Once officers showed up and some of the protesters had left, some more confrontations took place, between festival goers who favored the protests and those who opposed them.

“As you know, social protests of many kinds have become more common in today’s media-driven environment. It is a reality that all communities must be prepared for and a situation that I believe the majority of the public understands,” City Manager Brad Kilger said.

“I don’t feel that this particular incident reflects negatively on Martinez or the Chamber of Commerce, particularly given the large amount of positive press we receive on a monthly basis on events held in the city,” Kilger said.

Robert Ramey, a lifelong Martinez resident, had come specifically to participate in the Saturday barbecue competition, including the People’s Choice, which his My Signature Smoke Barbecue won.

He hadn’t anticipated the protest, nor had he expected someone would knock down his display of past trophies, breaking several as they hit the ground.

He said he’s seen the video posted online and featuring Priya Sawhney, Direct Action Everywhere international coordinator and investigator, as she described the protest, festival attendees’ reactions and her questioning them about why they eat animals.

Some of what he saw he called “some really good acting.” Ramey said he suspected the group had hoped festival attendees would do more than snatch signs. He suggested protesters had a goal of going to the festival, get beaten up, get on television and have viewers feel sorry for them – and donate to their cause.

The protestors walked past Ramey’s booth, and someone shoved his trophies to the ground, breaking four.

“If they were there to push meat alternatives, they would be more accepted,” Ramey noted. “The problem is that’s not what their message is. Their message is if you eat meat, you are a murderer and there’s something wrong with you.”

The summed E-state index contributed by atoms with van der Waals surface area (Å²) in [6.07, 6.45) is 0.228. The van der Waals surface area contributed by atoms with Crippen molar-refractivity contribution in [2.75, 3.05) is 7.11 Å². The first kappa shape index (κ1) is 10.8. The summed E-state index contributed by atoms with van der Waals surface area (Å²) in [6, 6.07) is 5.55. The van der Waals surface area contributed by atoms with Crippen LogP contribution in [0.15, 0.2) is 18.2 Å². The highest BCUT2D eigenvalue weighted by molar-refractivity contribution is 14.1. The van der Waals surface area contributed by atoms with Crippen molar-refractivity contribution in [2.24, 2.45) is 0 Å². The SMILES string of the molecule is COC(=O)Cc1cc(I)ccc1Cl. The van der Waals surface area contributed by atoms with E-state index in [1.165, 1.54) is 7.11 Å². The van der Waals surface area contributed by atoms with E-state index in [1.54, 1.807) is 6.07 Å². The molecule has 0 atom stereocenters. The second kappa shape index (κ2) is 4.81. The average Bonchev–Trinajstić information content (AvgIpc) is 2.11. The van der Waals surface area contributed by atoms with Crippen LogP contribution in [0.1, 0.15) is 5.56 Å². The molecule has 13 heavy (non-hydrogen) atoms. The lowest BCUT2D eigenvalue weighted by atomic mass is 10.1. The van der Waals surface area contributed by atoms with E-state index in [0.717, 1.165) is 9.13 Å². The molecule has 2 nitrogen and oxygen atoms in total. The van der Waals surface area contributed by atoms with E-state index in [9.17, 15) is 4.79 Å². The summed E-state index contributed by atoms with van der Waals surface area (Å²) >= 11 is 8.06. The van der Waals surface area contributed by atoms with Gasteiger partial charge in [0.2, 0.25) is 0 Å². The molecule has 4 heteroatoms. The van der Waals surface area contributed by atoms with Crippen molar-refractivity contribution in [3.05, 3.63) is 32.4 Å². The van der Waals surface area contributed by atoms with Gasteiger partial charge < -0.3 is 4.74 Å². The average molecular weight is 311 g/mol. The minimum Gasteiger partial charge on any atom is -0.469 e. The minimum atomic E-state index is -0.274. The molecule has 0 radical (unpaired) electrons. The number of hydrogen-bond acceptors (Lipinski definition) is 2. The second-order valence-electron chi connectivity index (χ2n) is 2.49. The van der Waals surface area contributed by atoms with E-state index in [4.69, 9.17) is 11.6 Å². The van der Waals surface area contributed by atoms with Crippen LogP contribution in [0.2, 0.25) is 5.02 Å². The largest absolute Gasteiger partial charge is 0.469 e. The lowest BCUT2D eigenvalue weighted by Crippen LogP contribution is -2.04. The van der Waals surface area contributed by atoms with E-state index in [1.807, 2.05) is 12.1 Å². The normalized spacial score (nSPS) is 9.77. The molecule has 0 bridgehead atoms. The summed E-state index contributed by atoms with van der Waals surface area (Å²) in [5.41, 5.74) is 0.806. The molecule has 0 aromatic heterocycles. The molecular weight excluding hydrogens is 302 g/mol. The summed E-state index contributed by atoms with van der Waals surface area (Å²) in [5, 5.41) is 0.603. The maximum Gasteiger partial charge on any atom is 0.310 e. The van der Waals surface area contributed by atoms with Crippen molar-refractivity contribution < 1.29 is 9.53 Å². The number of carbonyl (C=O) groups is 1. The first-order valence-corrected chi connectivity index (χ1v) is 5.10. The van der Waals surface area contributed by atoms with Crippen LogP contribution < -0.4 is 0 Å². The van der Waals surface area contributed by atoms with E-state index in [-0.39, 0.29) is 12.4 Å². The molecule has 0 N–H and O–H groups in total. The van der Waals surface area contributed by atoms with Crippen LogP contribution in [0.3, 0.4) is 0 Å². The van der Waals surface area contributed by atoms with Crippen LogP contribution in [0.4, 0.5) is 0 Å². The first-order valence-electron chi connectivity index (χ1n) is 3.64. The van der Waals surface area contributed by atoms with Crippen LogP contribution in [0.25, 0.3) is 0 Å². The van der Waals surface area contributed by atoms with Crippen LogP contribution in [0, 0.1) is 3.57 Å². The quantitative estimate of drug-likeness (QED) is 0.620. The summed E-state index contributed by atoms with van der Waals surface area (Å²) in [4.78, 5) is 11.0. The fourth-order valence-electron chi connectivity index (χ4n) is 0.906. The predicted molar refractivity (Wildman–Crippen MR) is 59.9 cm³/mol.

Calling their appearance “Mayhem Saturday,” 15 members of Direct Action Everywhere entered the festival site and stood on the stage, spokesperson Matt Johnson said.

“Every place where violence towards animals is normalized is a good place to speak up for them,” Johnson said. Large corporations are ideal to focus on, but we should highlight that animals are exploited close to home as well.”

He explained that his organization promotes plant-based eating. “It will take a variety of approaches working together that will create change. Direct Action Everywhere uses nonviolent direct action, directly confronting violence where it exists, which we feel is a vital and largely overlooked aspect of the broader movement.”

Johnson said the man who took the microphone from the emcee didn’t mention anything about a child, just that he had an announcement.

“We also did not damage any property. Such actions are contrary to our organizing principles of truth and nonviolence, respectively. Tens of thousands of people at the event, and on social and mainstream media have been exposed to a message of animal rights, so we consider this a positive step.”

Despite the 20-minute interruption on Saturday Johnston was extremely satisfied with this year’s version of the festival. Word of the protest was spread on social media and may have helped attendance the next day

“Sunday’s crowd was phenomenal, we were so busy,” Johnston noted.

“The bulk of the event was fabulous and much like it was my first year here. Where it was like, ‘wow, where do all these people come from’. Last year we had the 108 degree heat. But this year is was just incredible. It was all great.

“This was our 12th year of holding this event and we’ve never had anything like this,” Johnston said. “The Martinez community has been extremely supportive of the Chamber and this event. I don’t believe this incident reflects negative on the event or the city at all.”